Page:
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Non-Surprise of the Day


The Florida teacher who asked her kindergarten students to vote a classmate with Asperger's Syndrome out of the classroom has been reassigned.

According to a newspaper account, a police report filed after the incident explains that the decision to take a vote on 5-year-old Alex Barton was a part of a lesson that the children were learning on voting and tallying. The teacher, Wendy Portillo, also told police that the vote was to let Alex know how his behavior was affecting the class, and it was only intended to be for a day.

"Portillo said she did this as she felt that if (Alex) heard from his classmates how his behavior affected them that it would make a bigger difference to him, rather than just hearing it from adults," according to a report released Thursday morning from the Port St. Lucie Police Department.

The incident did not meet the standards for emotional child abuse, according to the police, so no charges will be filed. But obviously, the story is not over for Alex, his family, or the teacher.

I'd really love to hear from my parent and teacher readers on this one.



Over at Joanne Jacobs, this topic has gotten quite a bit of attention. Surprisingly few posters have dragged out the "what was this kid doing with normal kids" defense. There have also been some adults with aspergers relating their own experiences as children.

This was a pretty hideous and stupid thing to do. I am not of the camp, however that would demand immediate resignation and loss of license. Essentially I think that she is "trainable." I am a bit impressed by the attempt to tie the thing into what kids were learning; as well as the wholly misguided stab at calling on peers to give feedback.

It sounds as though this kid had become pretty free-floating throughout the building (as many kids with differences do). The school resource officer had worked with him (begging the question of whether the dollars for security might better be spent on classroom aids), and he spent a lot of time in the office. This particular incident resulted when he returned to the class after the second exclusion of the day (for lying on the floor under a table and raising it with his feet). The teacher responded that "the class" was not ready for him to come back. Then the discussion went into all the things that he did (eating crayons, kicking the table, lying on the floor and eating boogers) that they didn't like--followed by the vote.

I have seen peers used successfully in similar situations--but the focus has to be on viewing the child, and the child's challenges, as being within the group. Children, with proper guidance, can be very giving when it comes to responding to one another's challenges. This could have been an opportunity for the class to be involved in things like a revolving buddy plan to help Alex out by offering friendship and reminders when his behaviors were annoying (and annoying really sounds like the limit of what was going on), or some general responses that would be acceptable (Alex, I don't like it when you eat your boogers).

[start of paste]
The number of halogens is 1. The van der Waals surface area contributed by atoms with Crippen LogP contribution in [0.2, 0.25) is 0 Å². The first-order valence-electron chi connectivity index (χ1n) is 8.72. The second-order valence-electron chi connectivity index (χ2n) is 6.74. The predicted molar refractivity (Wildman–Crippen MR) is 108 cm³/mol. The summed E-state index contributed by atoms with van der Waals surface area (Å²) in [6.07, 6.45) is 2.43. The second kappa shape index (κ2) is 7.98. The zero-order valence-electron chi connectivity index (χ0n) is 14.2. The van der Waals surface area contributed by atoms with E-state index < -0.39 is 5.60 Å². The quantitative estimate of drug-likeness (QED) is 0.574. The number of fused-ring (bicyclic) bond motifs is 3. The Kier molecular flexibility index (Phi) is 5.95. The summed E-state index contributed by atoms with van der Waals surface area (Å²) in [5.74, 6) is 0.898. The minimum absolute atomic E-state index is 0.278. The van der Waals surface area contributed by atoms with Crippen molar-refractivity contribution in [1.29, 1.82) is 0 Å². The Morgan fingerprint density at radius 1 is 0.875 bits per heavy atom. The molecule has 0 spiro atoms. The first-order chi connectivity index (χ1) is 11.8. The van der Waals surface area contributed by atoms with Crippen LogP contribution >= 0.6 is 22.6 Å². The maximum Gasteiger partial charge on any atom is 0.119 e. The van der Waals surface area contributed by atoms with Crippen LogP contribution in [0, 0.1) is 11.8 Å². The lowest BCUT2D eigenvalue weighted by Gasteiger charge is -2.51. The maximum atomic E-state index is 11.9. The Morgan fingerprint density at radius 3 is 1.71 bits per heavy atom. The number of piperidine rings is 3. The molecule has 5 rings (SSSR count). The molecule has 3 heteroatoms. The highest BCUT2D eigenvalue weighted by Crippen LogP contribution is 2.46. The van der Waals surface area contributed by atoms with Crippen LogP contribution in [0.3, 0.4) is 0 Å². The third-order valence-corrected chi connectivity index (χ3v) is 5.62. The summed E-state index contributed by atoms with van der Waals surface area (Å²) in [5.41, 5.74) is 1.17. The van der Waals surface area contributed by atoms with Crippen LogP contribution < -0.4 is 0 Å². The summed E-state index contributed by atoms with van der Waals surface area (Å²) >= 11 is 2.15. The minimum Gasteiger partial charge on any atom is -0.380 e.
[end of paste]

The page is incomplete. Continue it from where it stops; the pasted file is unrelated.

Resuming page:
I would say that it is the rare teacher and the rare school that is able to contemplate this kind of social approach to kids with differences. But we really have to find ways to cultivate this.

I agree that the teacher made an error in judgement in this situation. I also completely understand the parents point of view. However, I think that the teacher and district should use this as a training tool and move on-punishment of the teacher is not called for here. Asperger's is difficult to deal with, especially having this student in a regular classroom. The child tends to talk a great deal, blurt out things, and disruptions are the norm, so much so that many students rebel at the hinderance of their success. With this in mind, I can understand the frustration built up in the classroom and this teacher's unconventional way of dealing with it. I applaud the, "thinking outside of the box" but disagree on the methods. Her intentions were admirable but the methods were less than professional. It is done with-learn from it and move on down the road!

I had not heard much about this incident, other than the sound-bytes which flew around the TV, radio and newspaper presentations. When I think back to all the mistakes I have made in the 9 years I have been teaching, I shudder to think what could have happened to my career if any one of them (while not this obvious or harsh) had gone under media scrutiny. I agree with the other postings that suggest this be made into a learning tool for all educators as well as the one involved.

I wonder if the entire thing might have ended differently if the teacher had been doing this kind of thing all along. For example, if the class had used many examples of classroom behavior by several students, both those with and without disabilities, to teach voting procedures, nothing may have been said. It sounds like this is the only student who was used as a means of teaching the entire class a specific lesson or process, and that is probably what went sadly wrong.